Father Valan Arockiaswamy

Father Valan

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Close Dear Audience,
For better understanding of the spiritual message behind this homily I kindly remind you to first read and contemplate the biblical texts before reading or listening to my preaching - a human reflection on the Word of God!

Thirty Second Sunday of Ordinary Time (Year C)

Nov 10, 2019 Views 136 Listen 5 Downloads 0
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First Reading

A reading from the Book of Maccabees (7:1-2, 9-14)

It happened that seven brothers with their mother were arrested and tortured with whips and scourges by the king, to force them to eat pork in violation of God's law.

One of the brothers, speaking for the others, said: "What do you expect to achieve by questioning us? We are ready to die rather than transgress the laws of our ancestors."

At the point of death the second brother said: "You accursed fiend, you are depriving us of this present life, but the King of the world will raise us up to live again forever. It is for his laws that we are dying."

After him the third brother suffered their cruel sport. He put out his tongue at once when told to do so, and bravely held out his hands, as he spoke these noble words: "It was from Heaven and that I received these; for the sake of his laws I disdain them; from him I hope to receive them again." Even the king and his attendants marveled at the young man's courage, because he regarded his suffering as nothing.

After he had died, they tortured and maltreated the fourth brother in the same way. When he was near death, he said, "It is my choice to die at the hands of men with the hope God gives of being raised up by him; but for you, there will be no resurrection to life."

(P) The word of the Lord.
(R) Thanks be to God.

Responsorial Psalm

Psalms of David (17:1, 5-6, 8, 15)

(R) Lord, when your glory appears, my joy will be full.

Hear, O Lord, a just cause; attend to my outcry; listen to my prayer from lips without deceit. (R)

My steps had been steadfast in your paths, my feet have not faltered. I call upon you, for you will answer me, O God; incline your ear to me; hear my word. (R)

Keep me as the pupil of your eye, hide me in the shadow of your wings. But I in justice shall behold your face; on waking I shall be content in your presence. (R)

Second Reading

A reading from the second Letter of Saint Paul to the Thessalonians (2:16-3:5)

Brothers and sisters: May our Lord Jesus Christ himself and God our Father, who has loved us and given us everlasting encouragement and good hope through his grace, encourage your hearts and strengthen them in every good deed and word.

Finally, brothers and sisters, pray for us, so that the word of the Lord may spread quickly and be glorified, as it did among you, and that we may be delivered from perverse and wicked people, for not all have faith. But the Lord is faithful; he will strength you and guard you from the evil one. We are confident of you in the Lord that what we instruct you, you are doing and will continue to do. May the Lord direct your hearts to the love of God and to the endurance of Christ.

(P) The word of the Lord.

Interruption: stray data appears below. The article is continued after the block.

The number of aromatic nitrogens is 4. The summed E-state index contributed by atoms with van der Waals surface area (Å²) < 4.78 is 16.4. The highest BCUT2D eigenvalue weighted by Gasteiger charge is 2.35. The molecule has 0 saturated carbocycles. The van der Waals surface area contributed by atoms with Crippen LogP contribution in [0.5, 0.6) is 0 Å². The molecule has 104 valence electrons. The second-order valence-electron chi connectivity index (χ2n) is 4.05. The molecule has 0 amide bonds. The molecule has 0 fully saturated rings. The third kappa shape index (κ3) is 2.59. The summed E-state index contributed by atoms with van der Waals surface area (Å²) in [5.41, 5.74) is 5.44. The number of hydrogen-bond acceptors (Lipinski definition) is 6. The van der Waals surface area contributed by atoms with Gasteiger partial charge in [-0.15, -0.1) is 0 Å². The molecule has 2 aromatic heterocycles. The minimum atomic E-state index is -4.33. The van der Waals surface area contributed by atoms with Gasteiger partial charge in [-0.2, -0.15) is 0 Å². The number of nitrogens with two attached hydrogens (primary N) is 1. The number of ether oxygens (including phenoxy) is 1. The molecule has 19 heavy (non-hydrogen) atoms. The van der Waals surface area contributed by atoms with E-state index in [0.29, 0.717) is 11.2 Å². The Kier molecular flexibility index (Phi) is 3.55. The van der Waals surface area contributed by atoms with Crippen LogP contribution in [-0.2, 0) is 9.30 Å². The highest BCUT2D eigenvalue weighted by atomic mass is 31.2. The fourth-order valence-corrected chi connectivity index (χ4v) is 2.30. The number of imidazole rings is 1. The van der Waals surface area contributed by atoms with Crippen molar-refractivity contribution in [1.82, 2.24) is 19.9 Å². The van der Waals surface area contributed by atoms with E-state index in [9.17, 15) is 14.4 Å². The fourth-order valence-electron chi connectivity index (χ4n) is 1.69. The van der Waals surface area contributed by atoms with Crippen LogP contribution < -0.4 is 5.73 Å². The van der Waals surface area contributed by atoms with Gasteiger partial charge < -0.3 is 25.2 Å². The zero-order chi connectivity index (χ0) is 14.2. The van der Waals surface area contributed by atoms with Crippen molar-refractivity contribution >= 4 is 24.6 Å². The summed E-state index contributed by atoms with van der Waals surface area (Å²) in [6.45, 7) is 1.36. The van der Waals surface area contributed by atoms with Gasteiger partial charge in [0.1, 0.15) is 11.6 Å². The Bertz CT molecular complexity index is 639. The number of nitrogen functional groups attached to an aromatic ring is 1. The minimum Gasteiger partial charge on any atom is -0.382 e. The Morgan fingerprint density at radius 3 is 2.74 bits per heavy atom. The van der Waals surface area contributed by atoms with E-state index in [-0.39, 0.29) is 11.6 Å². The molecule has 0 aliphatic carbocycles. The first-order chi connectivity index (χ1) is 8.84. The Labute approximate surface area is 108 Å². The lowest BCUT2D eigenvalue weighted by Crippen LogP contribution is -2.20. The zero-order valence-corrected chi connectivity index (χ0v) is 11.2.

(R) Thanks be to God.


A reading from the holy Gospel according to Luke (20:27-38)

Some Sadducees, those who deny that there is a resurrection, came forward and put this questions to Jesus, saying, "Teacher, Moses wrote for us, "If someone's brother dies leaving a wife but no child, his brother must take the wife and raise up descendants for his brother." Now there were seven brothers; the first married a woman but died childless. Then the second and the third married her, and likewise all the seven died childless. Finally the woman also died. Now at the resurrection whose wife will that woman be? For all seven had been married to her.

Jesus said to them, "The children of this age take wives and husbands; but those who are deemed worthy to attain to the coming age and to the resurrection of the dead neither marry nor are given in marriage. They can no longer die, for they are like angels; and they are the children of God because they are the ones who will rise. That the dead will rise even Moses made known in the passage about the bush, when he called the Lord the God of Abraham, the God of Isaac, and the God of Jacob; and he is not God of the dead, but of the living, for to him all are alive."

(P) The Gospel of the Lord.
(R) Praise to you, Lord Jesus Christ.


One day a man said to his friend, "I've got something to tell you. I've never told this to anyone. Even now it's extremely difficult and painful for me to tell you. Encouraged by his friend he said, "My wife and I have had a fight almost every day for the past thirty years of our marriage." The friend was taken aback. He didn't know what to say. He thought that they were the best married and happiest couple he had ever known. After a brief pause, the friend said, "Everyday?" The man said, "Yes, just about every day." The friend asked, "Did you fight today before you came to see me?" "Yes", the man said. "Well, how did it end up?" the friend asked. "Oh..." the man said, "She came crawling to me on her hands and knees." "My goodness what did she say?" his friend asked. The man said, "Oh..." she said "come out from under that bed you coward and fight like a man".

The Sadducees often disrupted Jesus' preaching and vigorously argued with him on many things. Jesus did not run away or hide from them. Every time he patiently and kindly clarified their doubts by quoting the scriptures. But they always returned to test and trap him. The exchange between Jesus and some Sadducees of which we read in today's gospel is perhaps the most important. Their question pertains to a fundamental doctrine of Christian faith - the resurrection of body. They seem to suggest that Jesus has been clever in answering their questions so far but this time he would fail.